Movement of equines between Ireland and the UK
The UK left the
EU on January 31, 2020. Under the terms of UK-EU Withdrawal Agreement the UK
entered into a Transition Period that ran until December 31, 2020 whereby the
UK essentially remained within the EU Customs Union and was subject to EU
customs legislation. Since January 1, 2021, there is a customs border between
the EU and Great Britain (“GB”) and goods including horses are subject to
custom duty and VAT obligations.
Since January 1, horses are no
longer able to move freely between Ireland and Britain, and through Britain.
There is extra certification needed to move horses and these movements can only
take place through a Border Inspection Post at which, at a minimum, there are
Officials from the Department of
Agriculture, Food and the Marine (DAFM) will be hoping to do these
electronically to ensure physical inspections will be rare.
In essence, this now means that
there is an extra cost to your business through increased veterinary costs for
certifications, and the engaging of logistics companies to handle the
international travel and Customs requirements.
If moving horses for racing,
sales, or breeding purposes, you should be registered with DAFM and Revenue.
You should also be in communication with your private veterinary practitioner
in relation to the extra certification that is required, and you will also need
to understand who will carry out the various roles in the transporting of your
horses and the Customs duties that will be attached to it.
You need to engage with your
private vet to advise them you require increased veterinary services in 2021
for horses moving to Great Britain. Those horses require an export health
certificate and your private vet will need to examine the horse before issuing
that supplementary veterinary certificate which you will then present to the
Department of Agriculture, Food and the Marine, who will issue a final export
You need to contact your local
Regional Veterinary Office, giving a minimum notice of five working days.
Currently DAFM operate a minimum working notice of three working days for
certificates to mainland Europe but because of the increase in volume
anticipated, the request has been made for operators to give a minimum notice
of five working days. You must submit to your Regional Veterinary Office the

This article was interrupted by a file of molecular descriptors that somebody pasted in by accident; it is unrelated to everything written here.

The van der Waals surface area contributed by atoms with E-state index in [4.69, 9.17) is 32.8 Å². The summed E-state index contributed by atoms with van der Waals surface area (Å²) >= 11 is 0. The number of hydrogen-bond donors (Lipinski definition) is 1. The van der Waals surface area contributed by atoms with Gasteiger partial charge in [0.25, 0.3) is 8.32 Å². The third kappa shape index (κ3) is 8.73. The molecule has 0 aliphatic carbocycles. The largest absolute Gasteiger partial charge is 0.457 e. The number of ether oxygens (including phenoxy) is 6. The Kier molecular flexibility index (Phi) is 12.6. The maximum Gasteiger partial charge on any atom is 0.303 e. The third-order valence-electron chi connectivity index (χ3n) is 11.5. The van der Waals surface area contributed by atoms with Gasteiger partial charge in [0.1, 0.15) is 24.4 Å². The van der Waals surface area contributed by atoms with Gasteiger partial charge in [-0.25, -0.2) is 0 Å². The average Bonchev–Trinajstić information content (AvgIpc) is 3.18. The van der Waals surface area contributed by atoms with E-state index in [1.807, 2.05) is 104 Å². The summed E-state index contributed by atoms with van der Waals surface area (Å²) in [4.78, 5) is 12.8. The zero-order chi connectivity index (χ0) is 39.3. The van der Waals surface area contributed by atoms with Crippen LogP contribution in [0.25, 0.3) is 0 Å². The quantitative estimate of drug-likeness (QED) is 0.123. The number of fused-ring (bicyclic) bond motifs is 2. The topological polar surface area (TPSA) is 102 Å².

vet cert signed by the private vet and DAFM’s RVO will be responsible for the
signed and stamped certificate.
In addition you are required to
give advance notice to Great Britain on their new import system, IPAFFS, which replaces
TRACES. It is important to note that you must have a UK-based agent to submit
this notification because EU-based operators cannot register for this system.
This notification must be
submitted a minimum 24 hours before your horse arrives in GB and within 30 days
of arrival. Do this as soon as possible before each movement because that
process will assign you the unique notification number that must be included in
the export health certificate from Ireland, and you will need that number when
you contact your local RVO.
considerations is an issue that will generate additional administrative
requirements and potential costs that previously have not applied to the
movement of horses to and from the UK. These matters should be considered in
advance of the movement of a horse cross-border. The customs considerations and
VAT implications are very much dependent on the specific facts of a transaction
so for certainty on the treatment of any specific transaction, we recommend
that advice would be obtained in advance of the transaction.
There are significant issues which
transporters should consider. To transport equine animals to GB, a transporter
will need to apply for a UK-issued Transporter Authorisation, a Certificate of
Competence, and a Vehicle Approval Certificate. The relevant website links are
all below in the Resources section. GB, including Northern Ireland, do not
accept EU-issued versions of these documents.
BREXIT READINESS CHECK LIST